Those in careers requires you to be on your feet all day (or in shoes that look good but feel less so at the end of the day) can appreciate a good at-home remedy for foot relief. Well, we’ve got eight of them!


Soak ‘Em

A day full of standing can put a lot of pressure on the soles of your feet. An ideal remedy is a hot soak. Make it a more relaxing experience by matching your environment to the relaxing hot foot bath. Get into something comfortable, like your favorite pair of sweats or yoga pants, light some aromatic candles, and dim the lights. By addressing some mental stress relief, you can further enhance your overall experience than if you just soaked your feet in a hot tub of water.

Before dunking your feet right into a hot bath, first wash them with cold water for a few minutes. This will make the transfer to the hot water more intense. Fill a bath, bucket, or foot tub with as hot of water as you can stand. Sit somewhere comfortable, rinse your feet with cold water for 3 or 4 minutes, and then dunk your feet into their hot bath. Let soak for 10-15 minutes.


Elevate Your Feet

When you have ben on your feet all day, the blood is not able to efficiently circulate through your extremities because of interference from gravity. With your feet elevated, circulation through your feet can improve, which can help reduce inflammation and swelling.


Electric Foot Massager

If you don’t have one and often experience foot pain, purchasing an electric foot massager will be an important and useful investment. Opt for a model that also massages your calves as well as your feet and applies heat in order to maximize the effect of the massage and improved circulation.


Acupressure Roller

This manual tool works to massage and apply pressure to your sore feet just as a massage therapist would with their fingers and hands. While it may not provide as deep of a massage an as electric foot massager, it still does an effective job at relieving foot pain.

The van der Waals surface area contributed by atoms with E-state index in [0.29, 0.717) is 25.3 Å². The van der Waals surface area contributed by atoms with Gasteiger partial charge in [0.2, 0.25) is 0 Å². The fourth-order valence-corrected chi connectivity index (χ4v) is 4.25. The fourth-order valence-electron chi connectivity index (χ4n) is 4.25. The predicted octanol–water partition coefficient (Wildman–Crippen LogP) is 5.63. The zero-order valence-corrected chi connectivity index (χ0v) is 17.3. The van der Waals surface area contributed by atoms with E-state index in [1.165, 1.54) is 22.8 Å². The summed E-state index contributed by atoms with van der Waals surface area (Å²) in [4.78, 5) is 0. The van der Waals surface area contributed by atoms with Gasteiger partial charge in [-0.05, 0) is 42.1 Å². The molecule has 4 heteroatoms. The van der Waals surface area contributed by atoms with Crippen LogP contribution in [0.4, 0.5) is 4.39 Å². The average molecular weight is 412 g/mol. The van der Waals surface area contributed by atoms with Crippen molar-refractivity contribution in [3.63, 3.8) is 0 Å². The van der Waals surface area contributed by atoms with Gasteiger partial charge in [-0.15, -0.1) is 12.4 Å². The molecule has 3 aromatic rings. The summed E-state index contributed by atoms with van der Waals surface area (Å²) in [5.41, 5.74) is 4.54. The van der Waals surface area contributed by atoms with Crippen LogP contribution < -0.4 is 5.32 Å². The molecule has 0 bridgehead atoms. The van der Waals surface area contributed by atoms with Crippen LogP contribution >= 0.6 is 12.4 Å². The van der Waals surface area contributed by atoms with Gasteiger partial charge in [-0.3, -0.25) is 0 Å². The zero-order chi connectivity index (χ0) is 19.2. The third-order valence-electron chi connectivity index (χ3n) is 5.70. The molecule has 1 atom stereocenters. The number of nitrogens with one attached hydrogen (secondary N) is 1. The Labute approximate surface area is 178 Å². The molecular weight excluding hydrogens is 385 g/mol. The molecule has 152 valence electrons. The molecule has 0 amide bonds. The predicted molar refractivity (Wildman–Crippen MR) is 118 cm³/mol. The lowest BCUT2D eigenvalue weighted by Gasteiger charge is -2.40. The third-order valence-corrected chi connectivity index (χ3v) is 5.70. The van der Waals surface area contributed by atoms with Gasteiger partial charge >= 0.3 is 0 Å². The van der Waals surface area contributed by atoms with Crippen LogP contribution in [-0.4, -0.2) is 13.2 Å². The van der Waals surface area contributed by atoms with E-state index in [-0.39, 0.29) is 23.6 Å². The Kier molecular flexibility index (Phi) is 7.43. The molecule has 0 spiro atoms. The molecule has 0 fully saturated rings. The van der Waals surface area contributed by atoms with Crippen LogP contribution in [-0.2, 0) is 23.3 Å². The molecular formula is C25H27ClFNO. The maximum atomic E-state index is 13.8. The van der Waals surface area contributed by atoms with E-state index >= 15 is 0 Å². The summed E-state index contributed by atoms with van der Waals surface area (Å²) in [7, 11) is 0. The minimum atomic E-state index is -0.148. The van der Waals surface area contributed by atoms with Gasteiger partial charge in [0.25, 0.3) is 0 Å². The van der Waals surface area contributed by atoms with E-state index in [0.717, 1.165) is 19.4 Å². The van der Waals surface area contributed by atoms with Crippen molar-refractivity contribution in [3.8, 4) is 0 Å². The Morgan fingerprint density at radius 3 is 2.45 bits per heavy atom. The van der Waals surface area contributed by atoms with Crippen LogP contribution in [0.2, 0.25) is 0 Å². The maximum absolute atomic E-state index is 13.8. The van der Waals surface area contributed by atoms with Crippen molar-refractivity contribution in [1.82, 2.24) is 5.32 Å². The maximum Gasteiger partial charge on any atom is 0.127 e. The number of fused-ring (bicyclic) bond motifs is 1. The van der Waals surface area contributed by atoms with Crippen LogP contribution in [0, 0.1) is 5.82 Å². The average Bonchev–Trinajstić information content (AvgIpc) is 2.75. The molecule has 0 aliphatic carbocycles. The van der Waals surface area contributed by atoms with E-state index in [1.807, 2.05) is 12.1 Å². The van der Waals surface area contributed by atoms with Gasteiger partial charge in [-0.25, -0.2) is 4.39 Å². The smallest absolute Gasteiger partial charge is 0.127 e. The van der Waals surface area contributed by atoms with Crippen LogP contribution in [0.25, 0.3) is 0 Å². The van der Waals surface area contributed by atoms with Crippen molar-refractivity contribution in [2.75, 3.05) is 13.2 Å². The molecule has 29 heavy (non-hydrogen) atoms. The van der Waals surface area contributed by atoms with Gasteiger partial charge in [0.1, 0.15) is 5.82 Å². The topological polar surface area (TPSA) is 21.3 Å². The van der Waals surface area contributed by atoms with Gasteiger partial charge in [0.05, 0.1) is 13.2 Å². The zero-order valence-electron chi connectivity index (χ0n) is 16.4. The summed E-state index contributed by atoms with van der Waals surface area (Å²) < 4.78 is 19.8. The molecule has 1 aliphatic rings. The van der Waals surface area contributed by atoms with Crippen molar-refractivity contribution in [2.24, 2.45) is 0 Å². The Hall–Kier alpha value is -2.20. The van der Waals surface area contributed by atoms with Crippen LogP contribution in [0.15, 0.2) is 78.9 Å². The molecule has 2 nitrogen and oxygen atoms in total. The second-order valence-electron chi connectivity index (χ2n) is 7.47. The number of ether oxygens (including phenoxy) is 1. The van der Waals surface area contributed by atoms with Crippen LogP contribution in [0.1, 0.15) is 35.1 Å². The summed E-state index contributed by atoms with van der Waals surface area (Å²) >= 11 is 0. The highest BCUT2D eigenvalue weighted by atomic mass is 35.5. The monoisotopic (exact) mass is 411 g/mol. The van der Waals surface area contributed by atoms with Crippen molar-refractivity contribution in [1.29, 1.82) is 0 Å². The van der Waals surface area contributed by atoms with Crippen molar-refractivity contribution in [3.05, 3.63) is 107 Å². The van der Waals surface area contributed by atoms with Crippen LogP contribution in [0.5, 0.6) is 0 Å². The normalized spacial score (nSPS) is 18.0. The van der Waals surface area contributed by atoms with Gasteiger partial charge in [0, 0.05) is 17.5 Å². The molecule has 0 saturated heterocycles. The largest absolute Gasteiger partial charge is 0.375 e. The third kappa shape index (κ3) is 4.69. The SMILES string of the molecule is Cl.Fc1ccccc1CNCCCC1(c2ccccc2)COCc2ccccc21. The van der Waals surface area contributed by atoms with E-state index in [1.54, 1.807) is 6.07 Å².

Acupressure Penciling

Providing similar effects as the above; however, this tool is a handheld rod, about the size of a pencil. This allows you to target specific areas that are causing you pain whereas the roller applies pressure to your whole sole as you roll your foot over it.



Stretching your muscles isn’t just for before workouts. It is also important when your body is not very active—like when you are standing all day. Stretching during the day and after work when you are home relaxing can help reduce cramping and loosen knots building in your calf and foot muscles. It also helps keep muscles supple and encourages circulation—both important for pain relief caused by fatigue and overuse.


Compression Socks

Compression socks can help aid circulation while you are at work and help prevent the fatigue your feet feel after a long day. Ideally, you should only wear them for a few hours. Over time, the socks will lose their compression abilities, so short periods of wear can help prolong their life. In addition, your body can become used to their effect, and like routinely taking over the counter pain killers, when this happens, the effects wear off.


Don’t just treat—solve your problem.

Each of these above methods can help reduce the pain you feel at the end of the day, but the best treatment is prevention. In order to reduce foot pain, you should do your best to prevent it from happening in the first place. First, check your footwear. This is likely where most, if not all, of your foot pain is stemming from. If you do a lot of walking or standing all day, you need a pair of comfortable shoes that can keep up with you, including appropriate arch support. Even if you sit at a desk, having proper footwear can still help. If you are in uncomfortable or restrictive heels, the walk from your office to car can still cause you to have issues. If you have on a good pair of shoes, you may want to schedule an appointment with a podiatrist to make sure there are no underlying medical issues causing your chronic foot pain.